Ten Things You Need to Know Today: Friday 8 Jan 2016

1. Homes evacuated as more floods hit Scotland

At least 56 homes in Aberdeenshire have been evacuated after the river Don last night burst its banks. The floods came after heavy rains hit the east of Scotland. Two severe flood warnings, meaning danger to life, have been issued. The rail line between Aberdeen and Dundee is closed and Aberdeen Airport's runway needs repairs.

UK weather: Storm to batter Britain this weekend

2. US Hellfire missile 'acccidentally sent to Cuba'

A dummy US Hellfire missile was accidentally sent to Havana in 2014, it has emerged. Cuba has not returned the device, despite urging from the US, which fears it could pass on secrets of its construction to US enemy nations including North Korea. The missile had been sent to Spain for use in a Nato exercise and was lost on return.

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3. Paris suspect's prints found at Brussels apartment

A fingerprint from Salah Abdeslam, one of the masterminds behind the Paris terror attacks, has been found at an apartment in Brussels along with explosives and handmade belts, which could have been worn by suicide bombers. Prosecutors believe that Addeslam may have hidden there after the attacks. He is still being hunted by police.

4. Cologne police chief quits after New Year attacks

Cologne's police chief, Wolfgang Albers, is to resign after allegations of violence and sex attacks by gangs of North African and Arab men in the German city on New Year's Eve. The authorities say they have identified 18 asylum-seekers among 31 suspects linked to the allegations. There have been more than 100 reports of sexual assaults on New Year's Eve.

Cologne attacks were coordinated, says German minister

5. Men told: drink no more than a pint a day

The chief medical officer has issued new guidelines on alcohol consumption, the first in 20 years. Men have been advised to drink no more than 14 units (seven pints of beer) in a week, making the UK one of a handful of countries to have identical advice for men and women. The advice also warns there is no 'safe' level for alcohol.

New alcohol health advice branded 'scaremongering'

6. Sian Blake died from head and neck injuries

Police say that the former EastEnders actress Sian Blake and her two sons died of head and neck injuries before they were buried in their own back garden. The search is on for the children's father, Arthur Simpson-Kent, who has not been seen since reporting them missing on 16 December. It is thought he may have fled to Ghana.

Sian Blake: Boyfriend admits killing actress and 2 children

7. Clinton told Blair he had 'that choirboy look'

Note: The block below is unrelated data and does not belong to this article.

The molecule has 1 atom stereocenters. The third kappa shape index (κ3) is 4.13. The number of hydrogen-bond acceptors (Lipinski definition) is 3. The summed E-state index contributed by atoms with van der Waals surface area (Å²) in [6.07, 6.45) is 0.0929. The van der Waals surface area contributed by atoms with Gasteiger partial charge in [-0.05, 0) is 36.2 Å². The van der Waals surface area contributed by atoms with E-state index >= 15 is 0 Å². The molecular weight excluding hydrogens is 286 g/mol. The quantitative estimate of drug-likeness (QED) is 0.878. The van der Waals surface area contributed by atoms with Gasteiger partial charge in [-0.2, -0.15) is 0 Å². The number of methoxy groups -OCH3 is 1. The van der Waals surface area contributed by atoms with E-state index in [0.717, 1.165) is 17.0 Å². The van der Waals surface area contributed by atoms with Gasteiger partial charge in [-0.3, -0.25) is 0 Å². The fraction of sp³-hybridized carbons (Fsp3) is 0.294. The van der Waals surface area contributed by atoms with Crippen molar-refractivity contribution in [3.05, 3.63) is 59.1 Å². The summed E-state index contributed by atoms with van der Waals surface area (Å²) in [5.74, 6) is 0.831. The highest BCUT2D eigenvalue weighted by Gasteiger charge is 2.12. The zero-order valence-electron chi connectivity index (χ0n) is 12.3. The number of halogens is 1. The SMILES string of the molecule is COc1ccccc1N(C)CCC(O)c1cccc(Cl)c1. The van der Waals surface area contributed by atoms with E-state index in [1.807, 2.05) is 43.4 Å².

Transcripts of phone calls between Bill Clinton and Tony Blair, made when the latter was Prime Minister, have been released after a Freedom of Information request and some of the details are fascinating. There is a great deal of banter centred on bananas and, at one point, Clinton tells Blair he looks like a choirboy.

The Clinton-Blair calls: from bananas to moose lips

8. Eddie Redmayne nominated for Bafta for Danish Girl

Eddie Redmayne has been nominated for what will be his second Bafta, if he wins, for his performance as a pioneering transgender woman in The Danish Girl. Other nominees for best leading actor or actress include Bryan Cranston, Leonardo DiCaprio, Matt Damon, Maggie Smith, Cate Blanchett and Alicia Vikander.

9. Islamic State jihadist executes his own mother

An Islamic State jihadist executed his own mother in front of hundreds of people in the Syrian town of Raqqa after she begged him to leave the group, it has been claimed. Ali Saqr shot dead his mother, Lena al-Qasem, outside the post office in Raqqa after she warned him that the US-led coalition would wipe out the terror organisation.

Islamic State fighter 'executes own mother for dissent'

10. Briefing: South Korea resumes propoganda broadcasts

Following North Korea's claims to have tested a hydrogen bomb this week South Korea has resumed its propaganda broadcasts across the border, blasting messages into the Korean Demilitarised Zone using loudspeakers targeting North Korean troops. The main programme, The Voice of Freedom, sings the praises of democracy and life in the outside world, carries interviews with defectors from the North and reports news censored by Pyongyang.

South Korea's propaganda broadcasts: how do they work?

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